The long-running exchange of mutually abusive texts between us reached fever-pitch yesterday, all as a result of the Labour leadership contest. And, there’s no point in disguising the fact, my best friend is right. He, of hardcore Tory mindset, poignantly cut to the chase by sending through a final sermon, “you’re a member of a party that you can’t even vote for and treats you like a 2nd class hanger on….mental case”. Quite – the Northern Ireland dilemma, support UK Labour but vote for who, exactly? I’m utterly gutted tonight and am fleeting between moments of self-ridicule and not a little embarrassment for feeling this way. But I can no more change how I feel about the political ideology of the Labour Party, or the outcome of its leadership contest, than I can change what woman I was born to or what day of the week it is at any given moment. I can forgive myself for how I feel because I feel this way for the right reasons; there is no malice of forethought attached as a penance. David Miliband was my first preference choice for the Labour leadership, his brother Ed, second. The other 3 candidates had no chance. I have admired the abilities of David Miliband for a long time. He was at the heart of constructing the policies that delivered the Labour Party its thumping election victory in 1997 and he continued in that vein by employing his brilliant mind in new, innovative ways by developing ideas which benefitted and enriched our party and served our people through 3 successful and historic terms in Office. His time as this country’s Foreign Secretary was a period when he blossomed into Labour’s obvious successor. It didn’t surprise me to learn that on his visit to Britain in August, Pakistan President, Asif Ali Zardari, was reported to have actively sought out David Miliband, feeling more at home in his company in order to discuss his country’s profound problems, rather than that of our own Prime Minister, David Cameron. That isn’t to say I haven’t had my moments of doubt about David. Doubts that have had more to do with the manner and style he employs to express his ideas rather than the substance behind them. Inexplicably, during the Hustings, he at times looked disinterested, remaining silent when opportunities arose for him to confront the ideas and views of other contestants. At those moments, when you are instinctively motivated to move in for the kill, David Miliband failed to express the ideological passions that reside within and drive him. In contrast, his brother Ed was vocal and passionate throughout. Ed Miliband is, in a tactical, intelligent sense as unashamed an opportunist as you could reasonably expect to encounter. If there is one attribute that I’ve discovered in him in the last 4 months it is that. He recognised that his brother would fall victim to the accusation of being too closely aligned with Tony Blair, Gordon Brown and New Labour – a willing and loyal foot-soldier bound by conditioning and loyalty to remain ever faithful to its cause, regardless of the consequences. Ed Miliband positioned himself as the change candidate, committed to reconnecting the party once more with its core support and renewing the trust between the leader and the party’s grassroots. Secondly, and related to the New Labour issue, he identified a sizeable but frustrated core of support within the party that was not naturally cohering with the overtly left-wing tendencies of Diane Abbott. Ed Miliband duly obliged, looked the gift-horse in the mouth, and won them over. If David Miliband was initially disappointed and a little disconcerted by his brother’s decision to challenge his expected ascendency to Labour leader, he closeted it well. In retrospect, there was a definite Ides of March feel about how Ed went on to despatch his brother to the likely and ignominious fate of chancery on Labour’s back benches. What a tragedy, what an appalling and insufferable waste of outstanding talent. Ed Miliband won this campaign by playing a dangerous game that may come back to bite him and the party he has embarked upon leading. Getting the unions on his side and winning the leadership contest as a result of their votes, provides the Tories with top quality ammunition and charges of “Red Ed” during a time when it is they that should be under the spotlight. The label of “Left-wing Labour” sits perilously alongside a memory that has been plaguing me today – that now infamous Michael Hestletine speech at the Conservative Party Conference in which he won over the faithful with a devastatingly simple military analogy of a marching army, but with a twist, “Left!….Left!….Left! Left! Left! The greatest trick Ed Miliband pulled in this contest was convincing the disillusioned Labour supporters out there that he was not an inherent believer in New Labour. Now that he has assailed to leader, he has to deliver a left-wing agenda that he does not believe in and therefore simply can’t deliver to the unions and those more broadly who won the leadership for him. Indeed, he will probably spend the next few years facing down Tory and media accusations that he is old, left-wing Labour in both style and substance by feeling it necessary to continually prove by words and deeds otherwise. This dangerous cocktail of accusation and counter-measure will ultimately disappoint those who have supported him and cause untold confusion in the electorate at large. It is bound to undermine the chances of the Labour Party at the next election and beyond. My fear is that it will make Ed Miliband, and the Labour Party, unelectable – that and the fact that he is at times unconvincing. As for the other candidates in the race I got their final position by the end of play today spot on by the end of day one. About 4–6 weeks ago Ed Balls gave up the pretence of running for the leadership and instead set down his claim for Shadow Chancellor. He was extremely convincing in how he set about the Tories dogmatic economic agenda, dissecting it with ruthless efficiency; the inexperienced Tories were left reeling in his wake. Andy Burnham is a nice, down to earth labour Party MP. You’d have him in your Shadow cabinet and government as a safe pair of hands. He is not a leader. Diane Abbott led a cynical campaign which targeted her male contestants, their education and perceived privileged upbringing and that did little to encourage the membership to support her. As well as that, you simply cannot predicate an economic agenda based entirely on the eradication, desirable though it may be, of Britain’s nuclear deterrent. It looks unlikely now that she will be offered a job in the Shadow Cabinet, or at least it should look that way. I knew straight away when David Miliband walked into the conference hall this evening that he had lost. He simply is not the sort of man that would smile from ear to ear upon being told he was the new party leader. It would not be in his nature or style to act so crudely or be so insensitive to the feelings of those whom he had defeated. But tonight belongs to Ed Miliband. Before my personal disappointment this night is misunderstood as an attack on our new leader, let me say this. I’m letting off steam. I’m disappointed. I want to trust, support and fight for Ed Miliband. He is a good and honourable man. In these days of MP claim scandals and public cynicism in politics, Ed Miliband is a damn good alternative. I could enjoy a good pint and a conversation with him and feel right at home. I did, after all, have him as my second preference and for good reason. Ultimately, he will be facing the Tories in the Commons and fighting for the Labour Party and that in itself will intuitively win me over. He can expect my full, unwavering and loyal support from Northern Ireland. That is, except for tonight and for a little while thereafter. Tonight, I am a wounded soldier feeling sorrow for a fallen comrade, and it hurts.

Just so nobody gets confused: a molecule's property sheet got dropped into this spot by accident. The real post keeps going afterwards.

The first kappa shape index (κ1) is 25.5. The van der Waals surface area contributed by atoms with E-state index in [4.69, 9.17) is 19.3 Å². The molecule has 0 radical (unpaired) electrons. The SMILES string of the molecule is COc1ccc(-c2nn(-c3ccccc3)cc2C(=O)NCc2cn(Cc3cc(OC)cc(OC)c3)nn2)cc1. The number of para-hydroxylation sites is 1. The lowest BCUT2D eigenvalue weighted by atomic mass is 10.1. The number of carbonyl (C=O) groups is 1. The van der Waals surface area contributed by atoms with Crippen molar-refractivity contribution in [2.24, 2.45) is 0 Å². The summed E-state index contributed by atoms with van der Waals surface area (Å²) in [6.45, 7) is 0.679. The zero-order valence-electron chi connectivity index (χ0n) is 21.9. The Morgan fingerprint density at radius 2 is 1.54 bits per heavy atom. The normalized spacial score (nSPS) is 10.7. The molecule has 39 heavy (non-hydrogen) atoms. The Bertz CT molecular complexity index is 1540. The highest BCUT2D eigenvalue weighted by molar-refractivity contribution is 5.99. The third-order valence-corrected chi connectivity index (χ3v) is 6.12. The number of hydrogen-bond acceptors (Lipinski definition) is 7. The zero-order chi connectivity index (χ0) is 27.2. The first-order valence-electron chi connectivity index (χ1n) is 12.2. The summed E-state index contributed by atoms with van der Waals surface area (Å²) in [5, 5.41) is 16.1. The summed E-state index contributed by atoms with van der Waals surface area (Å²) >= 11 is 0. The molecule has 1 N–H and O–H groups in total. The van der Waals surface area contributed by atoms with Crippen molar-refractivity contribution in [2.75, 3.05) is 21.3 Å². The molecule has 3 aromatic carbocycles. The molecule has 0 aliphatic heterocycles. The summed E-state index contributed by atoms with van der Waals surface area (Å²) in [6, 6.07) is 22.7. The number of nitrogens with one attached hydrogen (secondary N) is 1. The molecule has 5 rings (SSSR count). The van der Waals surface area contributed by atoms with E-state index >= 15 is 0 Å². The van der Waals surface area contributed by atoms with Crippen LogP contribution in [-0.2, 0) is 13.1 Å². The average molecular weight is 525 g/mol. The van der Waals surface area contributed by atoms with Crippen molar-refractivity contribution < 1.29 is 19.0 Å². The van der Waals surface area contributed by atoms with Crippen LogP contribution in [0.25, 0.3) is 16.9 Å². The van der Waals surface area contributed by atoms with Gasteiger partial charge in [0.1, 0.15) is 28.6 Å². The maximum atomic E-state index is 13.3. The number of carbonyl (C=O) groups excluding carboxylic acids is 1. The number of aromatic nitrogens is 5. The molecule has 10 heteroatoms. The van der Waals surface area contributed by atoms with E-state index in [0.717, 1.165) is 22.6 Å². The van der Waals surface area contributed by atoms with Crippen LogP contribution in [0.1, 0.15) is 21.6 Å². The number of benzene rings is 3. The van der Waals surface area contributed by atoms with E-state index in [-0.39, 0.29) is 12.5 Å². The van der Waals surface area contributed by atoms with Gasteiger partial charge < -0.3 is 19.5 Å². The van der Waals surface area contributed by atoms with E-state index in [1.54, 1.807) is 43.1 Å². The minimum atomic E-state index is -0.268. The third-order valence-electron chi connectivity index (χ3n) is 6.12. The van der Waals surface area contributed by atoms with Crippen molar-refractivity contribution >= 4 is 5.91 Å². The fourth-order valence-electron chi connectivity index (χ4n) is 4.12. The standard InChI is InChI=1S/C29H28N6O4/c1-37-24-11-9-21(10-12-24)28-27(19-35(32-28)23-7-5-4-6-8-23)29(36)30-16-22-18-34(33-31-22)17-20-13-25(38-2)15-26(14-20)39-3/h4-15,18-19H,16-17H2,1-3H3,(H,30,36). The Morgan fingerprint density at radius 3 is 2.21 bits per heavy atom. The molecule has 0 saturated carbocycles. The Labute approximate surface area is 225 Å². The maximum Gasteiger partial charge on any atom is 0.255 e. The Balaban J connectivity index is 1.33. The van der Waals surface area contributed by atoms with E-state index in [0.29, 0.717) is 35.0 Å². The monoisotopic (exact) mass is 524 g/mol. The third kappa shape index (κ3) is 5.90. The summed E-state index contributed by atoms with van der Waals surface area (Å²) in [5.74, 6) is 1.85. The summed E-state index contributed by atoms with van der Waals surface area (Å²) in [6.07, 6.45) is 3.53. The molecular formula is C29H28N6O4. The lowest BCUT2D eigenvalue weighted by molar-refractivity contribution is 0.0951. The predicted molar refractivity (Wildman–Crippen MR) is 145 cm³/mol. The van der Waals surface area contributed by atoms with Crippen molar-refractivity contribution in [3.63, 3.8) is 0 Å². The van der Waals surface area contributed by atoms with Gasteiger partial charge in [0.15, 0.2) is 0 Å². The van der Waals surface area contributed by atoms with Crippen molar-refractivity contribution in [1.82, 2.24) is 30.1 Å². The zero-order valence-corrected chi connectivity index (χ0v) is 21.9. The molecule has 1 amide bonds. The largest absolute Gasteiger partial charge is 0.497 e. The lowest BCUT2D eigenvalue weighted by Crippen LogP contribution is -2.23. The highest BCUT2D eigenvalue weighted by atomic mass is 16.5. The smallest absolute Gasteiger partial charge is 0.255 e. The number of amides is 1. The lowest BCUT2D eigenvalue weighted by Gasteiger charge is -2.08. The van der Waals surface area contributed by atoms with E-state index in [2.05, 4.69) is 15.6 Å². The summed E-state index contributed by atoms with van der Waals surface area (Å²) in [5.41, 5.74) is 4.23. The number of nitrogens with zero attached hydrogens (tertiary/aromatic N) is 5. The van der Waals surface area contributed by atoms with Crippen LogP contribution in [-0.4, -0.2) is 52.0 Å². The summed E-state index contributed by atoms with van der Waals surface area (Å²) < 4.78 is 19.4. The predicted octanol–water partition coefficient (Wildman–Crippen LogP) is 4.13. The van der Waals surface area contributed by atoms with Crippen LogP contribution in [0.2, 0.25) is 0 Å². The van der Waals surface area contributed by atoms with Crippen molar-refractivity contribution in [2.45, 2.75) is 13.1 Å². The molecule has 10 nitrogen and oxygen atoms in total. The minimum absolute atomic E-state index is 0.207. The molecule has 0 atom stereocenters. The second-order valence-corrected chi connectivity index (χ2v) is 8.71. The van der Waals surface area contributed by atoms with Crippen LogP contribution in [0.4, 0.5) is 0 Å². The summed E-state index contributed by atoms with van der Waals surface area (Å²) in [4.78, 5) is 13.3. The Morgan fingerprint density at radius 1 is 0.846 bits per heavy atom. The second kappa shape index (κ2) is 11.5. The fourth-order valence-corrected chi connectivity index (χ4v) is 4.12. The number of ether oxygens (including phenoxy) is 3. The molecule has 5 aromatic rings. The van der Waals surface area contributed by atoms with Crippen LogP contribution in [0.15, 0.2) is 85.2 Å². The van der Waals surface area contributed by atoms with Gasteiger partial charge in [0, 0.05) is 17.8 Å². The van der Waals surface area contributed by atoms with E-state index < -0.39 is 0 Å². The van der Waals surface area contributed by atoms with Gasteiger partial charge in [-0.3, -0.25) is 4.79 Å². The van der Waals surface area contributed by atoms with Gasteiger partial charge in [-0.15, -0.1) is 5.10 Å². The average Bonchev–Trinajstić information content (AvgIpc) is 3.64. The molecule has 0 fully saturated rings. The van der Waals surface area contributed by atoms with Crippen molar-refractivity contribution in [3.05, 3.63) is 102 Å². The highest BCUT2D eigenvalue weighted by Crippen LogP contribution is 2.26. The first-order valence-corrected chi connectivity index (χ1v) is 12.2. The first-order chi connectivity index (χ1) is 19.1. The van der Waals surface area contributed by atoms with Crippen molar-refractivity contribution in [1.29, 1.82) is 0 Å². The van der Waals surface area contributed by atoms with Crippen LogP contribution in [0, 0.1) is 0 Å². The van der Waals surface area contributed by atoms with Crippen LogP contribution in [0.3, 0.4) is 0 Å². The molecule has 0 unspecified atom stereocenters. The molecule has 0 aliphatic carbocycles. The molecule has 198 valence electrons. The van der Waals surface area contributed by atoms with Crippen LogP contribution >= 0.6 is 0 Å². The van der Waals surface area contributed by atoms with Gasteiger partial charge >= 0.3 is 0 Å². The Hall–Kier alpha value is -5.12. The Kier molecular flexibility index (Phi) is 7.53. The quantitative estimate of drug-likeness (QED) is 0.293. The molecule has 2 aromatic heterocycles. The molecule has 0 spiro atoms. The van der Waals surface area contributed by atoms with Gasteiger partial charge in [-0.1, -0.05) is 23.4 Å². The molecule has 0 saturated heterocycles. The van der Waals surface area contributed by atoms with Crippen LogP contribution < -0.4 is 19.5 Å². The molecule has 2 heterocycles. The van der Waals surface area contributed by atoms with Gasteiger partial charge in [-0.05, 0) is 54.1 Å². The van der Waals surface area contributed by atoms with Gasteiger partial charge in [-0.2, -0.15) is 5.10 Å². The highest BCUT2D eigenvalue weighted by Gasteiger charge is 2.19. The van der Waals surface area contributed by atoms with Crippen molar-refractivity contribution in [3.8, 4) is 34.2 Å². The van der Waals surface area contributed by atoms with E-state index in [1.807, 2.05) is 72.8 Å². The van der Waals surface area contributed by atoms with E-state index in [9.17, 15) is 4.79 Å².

The Labour leadership contest – One member, how many votes?